Meet the estate agency founder whose son is a global music star

Mike Simpson says he wouldn’t swap his career in the world of property for his son’s rock ‘n’ roll lifestyle, joking that air guitar is the limit of his repertoire.

The 69-year-old, who co-founded Suffolk-based Clarke and Simpson in 1990, has been working in the property industry since 1969, but it’s his youngest son who you’re more likely to have heard of.

That’s because the part-time chartered surveyor is the father of Fightstar and Busted frontman Charlie Simpson.

Here’s what Mike told us about his dual life as an estate agent by day and the supporting parent of a best-selling, stadium-performing rocker by night.

“It was fantastic fun following him around in the early days of Busted, around 2001. I was an estate agent by day and a Busted groupie by night; it was tremendous. I say groupies, we were groupies if they were playing anywhere within an hour and a half of Suffolk,” he said.

“I’m hugely proud of Charlie’s career and what he has achieved in music. My best rock ‘n’ roll moment was probably recently when we saw Busted play at the Hampton Court Festival one weekend and then Windsor Castle later that week as they’re two very special places.”

Mike’s first job in estate agency was with Strutt & Parker when he left school in the late 60s. He enjoyed more than 30 years in the industry before retiring from Clarke and Simpson in 2005, although he still does ad hoc consultancy work.

But does he feel any connections can be made between the property and music worlds?

The father-of-three said: “I think there are some similarities between estate agency and rock ‘n’ roll. To be successful in either you need to have a lot of hard work and a lot of luck. I think in both you can get well rewarded for a poor job but equally put in lots of effort and not end up with anything at the end of it.

“You can be let down in both, but then again, the recipe for success involves ability as well as being in the right place at the right time.

“All three of my boys are musical but all three of them turned their noses up at a career in property. I’m quite glad really as my wife and I just wanted them to pursue their dreams.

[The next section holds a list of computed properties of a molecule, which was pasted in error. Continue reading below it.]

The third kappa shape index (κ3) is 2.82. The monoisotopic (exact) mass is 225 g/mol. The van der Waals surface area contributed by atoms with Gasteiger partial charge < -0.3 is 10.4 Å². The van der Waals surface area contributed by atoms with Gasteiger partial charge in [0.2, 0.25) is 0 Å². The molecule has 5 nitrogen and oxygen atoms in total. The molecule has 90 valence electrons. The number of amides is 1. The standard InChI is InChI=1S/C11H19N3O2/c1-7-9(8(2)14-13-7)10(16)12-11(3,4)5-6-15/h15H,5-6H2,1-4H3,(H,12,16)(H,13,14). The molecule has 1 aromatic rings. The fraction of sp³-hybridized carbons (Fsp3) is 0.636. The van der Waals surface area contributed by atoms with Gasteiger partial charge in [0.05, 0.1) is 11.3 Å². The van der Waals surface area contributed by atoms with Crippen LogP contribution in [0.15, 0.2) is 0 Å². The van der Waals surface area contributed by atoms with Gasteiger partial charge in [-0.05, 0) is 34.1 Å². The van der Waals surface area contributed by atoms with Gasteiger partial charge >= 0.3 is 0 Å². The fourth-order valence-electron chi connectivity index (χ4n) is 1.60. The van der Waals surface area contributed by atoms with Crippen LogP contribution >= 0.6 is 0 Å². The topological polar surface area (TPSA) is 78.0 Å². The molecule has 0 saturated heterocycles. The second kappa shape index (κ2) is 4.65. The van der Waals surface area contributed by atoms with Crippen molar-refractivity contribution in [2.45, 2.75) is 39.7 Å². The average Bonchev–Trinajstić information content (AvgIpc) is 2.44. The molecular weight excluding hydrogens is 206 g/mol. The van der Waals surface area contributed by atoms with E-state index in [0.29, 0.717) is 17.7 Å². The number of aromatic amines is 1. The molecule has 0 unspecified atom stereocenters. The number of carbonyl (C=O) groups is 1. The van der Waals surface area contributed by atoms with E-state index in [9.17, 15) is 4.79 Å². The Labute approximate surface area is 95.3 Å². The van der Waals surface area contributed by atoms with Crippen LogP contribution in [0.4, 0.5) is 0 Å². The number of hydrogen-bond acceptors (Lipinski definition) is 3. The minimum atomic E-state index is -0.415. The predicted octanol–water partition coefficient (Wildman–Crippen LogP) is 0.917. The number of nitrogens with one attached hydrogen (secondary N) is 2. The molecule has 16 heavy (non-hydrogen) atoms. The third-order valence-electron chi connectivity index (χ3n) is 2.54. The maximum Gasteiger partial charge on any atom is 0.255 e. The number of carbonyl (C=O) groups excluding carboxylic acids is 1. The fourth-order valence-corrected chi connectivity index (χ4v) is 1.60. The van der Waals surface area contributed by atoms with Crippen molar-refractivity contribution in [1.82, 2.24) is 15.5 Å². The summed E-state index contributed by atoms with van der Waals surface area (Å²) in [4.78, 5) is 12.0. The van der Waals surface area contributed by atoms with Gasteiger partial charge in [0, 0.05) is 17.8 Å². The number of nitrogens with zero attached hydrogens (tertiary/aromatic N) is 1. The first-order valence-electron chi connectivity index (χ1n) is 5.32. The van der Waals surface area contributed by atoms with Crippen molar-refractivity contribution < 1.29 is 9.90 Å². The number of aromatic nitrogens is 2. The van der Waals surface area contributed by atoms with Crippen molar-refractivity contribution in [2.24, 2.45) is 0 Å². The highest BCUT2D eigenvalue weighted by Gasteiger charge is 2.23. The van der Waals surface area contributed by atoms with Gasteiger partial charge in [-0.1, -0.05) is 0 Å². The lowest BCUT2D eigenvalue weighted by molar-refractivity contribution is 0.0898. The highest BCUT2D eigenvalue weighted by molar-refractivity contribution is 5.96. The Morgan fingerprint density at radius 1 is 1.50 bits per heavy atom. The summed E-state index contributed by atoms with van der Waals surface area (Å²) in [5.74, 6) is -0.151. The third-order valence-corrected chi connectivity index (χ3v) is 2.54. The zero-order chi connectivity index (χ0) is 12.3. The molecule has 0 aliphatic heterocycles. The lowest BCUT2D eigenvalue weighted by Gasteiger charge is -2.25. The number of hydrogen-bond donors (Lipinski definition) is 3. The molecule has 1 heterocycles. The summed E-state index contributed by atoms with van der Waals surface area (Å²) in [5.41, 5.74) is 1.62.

Charlie with his two brothers (Edd on the left and Will on the right)

“I’ve personally had a superb career in estate agency. There’s a real fellowship among competitors, even if it is through gritted teeth sometimes. It’s been a lot of fun.

“I probably wouldn’t have swapped careers with Charlie. I can do air guitar and hold a tennis racket in front of the mirror but that’s about it. I think he gets his musical talent from his mum’s side.”

Asked whether his day job had ever intertwined with helping his son along the property ladder, Mike added that some of his imparted wisdom was less than helpful.

“Some of the property advice I’ve given Charlie has been pretty poor, if truth be told. When he came into money in the early noughties I said the London property market would crash and apart from getting on the property ladder with his first flat it wasn’t worth investing in but obviously it just went up and up and up.

“Charlie has introduced me to a number of faces famous. I’ve met Ed Sheeran, who is a local Suffolk boy, and I once met Paul Weller at one of Busted’s after shows.

“But as an agent myself, I remember soon after I had started at Strutt & Parker in the 70’s showing Robert Carrier (the famous American Chef) around Hintlesham Hall in Suffolk, which he bought and turned into a restaurant. He turned up to view with friends in an open top Cadillac and they drank champagne on the lawn in cut glasses. He gave me a glass too – and drove off leaving me drinking it!”

Asked if he had any standout memories of following Charlie on tour, Mike explained that there were a few occasions that were particularly amusing.

He added: “Fightstar were playing Reading Festival and Charlie had had quite a good night the evening before his performance. It was such a good night that he slept through his alarm and he had about 75 missed calls on his phone – we had to send someone to his hotel to wake him up and he made it to the festival with just half an hour to spare.

“There was talk of a Busted tour to Japan later this year to coincide with the Rugby World Cup, but I don’t think that’s on the cards anymore. In 2003, I took Charlie’s two elder brothers to Australia to see England lift the World Cup, but Charlie missed out. I think he wanted to mix the tour with the rugby.

“But I have enjoyed every minute of supporting Charlie and also enjoyed every minute of life as an estate agent – I’ve been very lucky.”

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